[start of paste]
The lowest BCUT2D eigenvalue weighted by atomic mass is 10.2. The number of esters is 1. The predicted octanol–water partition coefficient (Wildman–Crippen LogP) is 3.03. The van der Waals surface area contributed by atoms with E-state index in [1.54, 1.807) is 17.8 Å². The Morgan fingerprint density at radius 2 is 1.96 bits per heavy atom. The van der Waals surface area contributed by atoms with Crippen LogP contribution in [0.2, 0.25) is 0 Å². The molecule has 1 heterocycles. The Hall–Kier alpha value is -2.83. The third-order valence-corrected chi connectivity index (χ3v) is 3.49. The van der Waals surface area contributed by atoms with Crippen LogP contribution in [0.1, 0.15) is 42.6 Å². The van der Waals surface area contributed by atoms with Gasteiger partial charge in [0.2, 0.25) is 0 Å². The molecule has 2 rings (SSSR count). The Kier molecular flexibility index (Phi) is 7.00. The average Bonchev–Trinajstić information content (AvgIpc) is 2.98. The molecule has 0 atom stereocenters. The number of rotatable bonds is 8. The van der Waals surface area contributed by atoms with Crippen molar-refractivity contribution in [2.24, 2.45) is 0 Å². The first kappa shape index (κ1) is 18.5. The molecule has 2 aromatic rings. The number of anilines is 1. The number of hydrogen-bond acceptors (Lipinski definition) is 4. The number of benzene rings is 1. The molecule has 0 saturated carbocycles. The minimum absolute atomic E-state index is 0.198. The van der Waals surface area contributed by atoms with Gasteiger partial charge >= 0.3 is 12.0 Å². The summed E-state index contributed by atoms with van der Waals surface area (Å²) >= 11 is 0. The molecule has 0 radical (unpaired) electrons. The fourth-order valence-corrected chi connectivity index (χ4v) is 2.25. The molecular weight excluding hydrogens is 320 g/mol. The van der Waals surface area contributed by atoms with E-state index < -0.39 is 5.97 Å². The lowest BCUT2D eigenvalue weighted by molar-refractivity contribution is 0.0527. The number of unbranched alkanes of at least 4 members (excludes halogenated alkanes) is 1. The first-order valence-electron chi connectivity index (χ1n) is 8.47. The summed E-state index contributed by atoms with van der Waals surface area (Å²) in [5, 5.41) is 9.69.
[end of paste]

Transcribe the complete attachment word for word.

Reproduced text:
The lowest BCUT2D eigenvalue weighted by atomic mass is 10.2. The number of esters is 1. The predicted octanol–water partition coefficient (Wildman–Crippen LogP) is 3.03. The van der Waals surface area contributed by atoms with E-state index in [1.54, 1.807) is 17.8 Å². The Morgan fingerprint density at radius 2 is 1.96 bits per heavy atom. The van der Waals surface area contributed by atoms with Crippen LogP contribution in [0.2, 0.25) is 0 Å². The molecule has 1 heterocycles. The Hall–Kier alpha value is -2.83. The third-order valence-corrected chi connectivity index (χ3v) is 3.49. The van der Waals surface area contributed by atoms with Crippen LogP contribution in [0.1, 0.15) is 42.6 Å². The van der Waals surface area contributed by atoms with Gasteiger partial charge in [0.2, 0.25) is 0 Å². The molecule has 2 rings (SSSR count). The Kier molecular flexibility index (Phi) is 7.00. The average Bonchev–Trinajstić information content (AvgIpc) is 2.98. The molecule has 0 atom stereocenters. The number of rotatable bonds is 8. The van der Waals surface area contributed by atoms with Crippen molar-refractivity contribution in [2.24, 2.45) is 0 Å². The first kappa shape index (κ1) is 18.5. The molecule has 2 aromatic rings. The number of anilines is 1. The number of hydrogen-bond acceptors (Lipinski definition) is 4. The number of benzene rings is 1. The molecule has 0 saturated carbocycles. The minimum absolute atomic E-state index is 0.198. The van der Waals surface area contributed by atoms with Gasteiger partial charge >= 0.3 is 12.0 Å². The summed E-state index contributed by atoms with van der Waals surface area (Å²) >= 11 is 0. The molecule has 0 radical (unpaired) electrons. The fourth-order valence-corrected chi connectivity index (χ4v) is 2.25. The molecular weight excluding hydrogens is 320 g/mol. The van der Waals surface area contributed by atoms with E-state index < -0.39 is 5.97 Å². The lowest BCUT2D eigenvalue weighted by molar-refractivity contribution is 0.0527. The number of unbranched alkanes of at least 4 members (excludes halogenated alkanes) is 1. The first-order valence-electron chi connectivity index (χ1n) is 8.47. The summed E-state index contributed by atoms with van der Waals surface area (Å²) in [5, 5.41) is 9.69.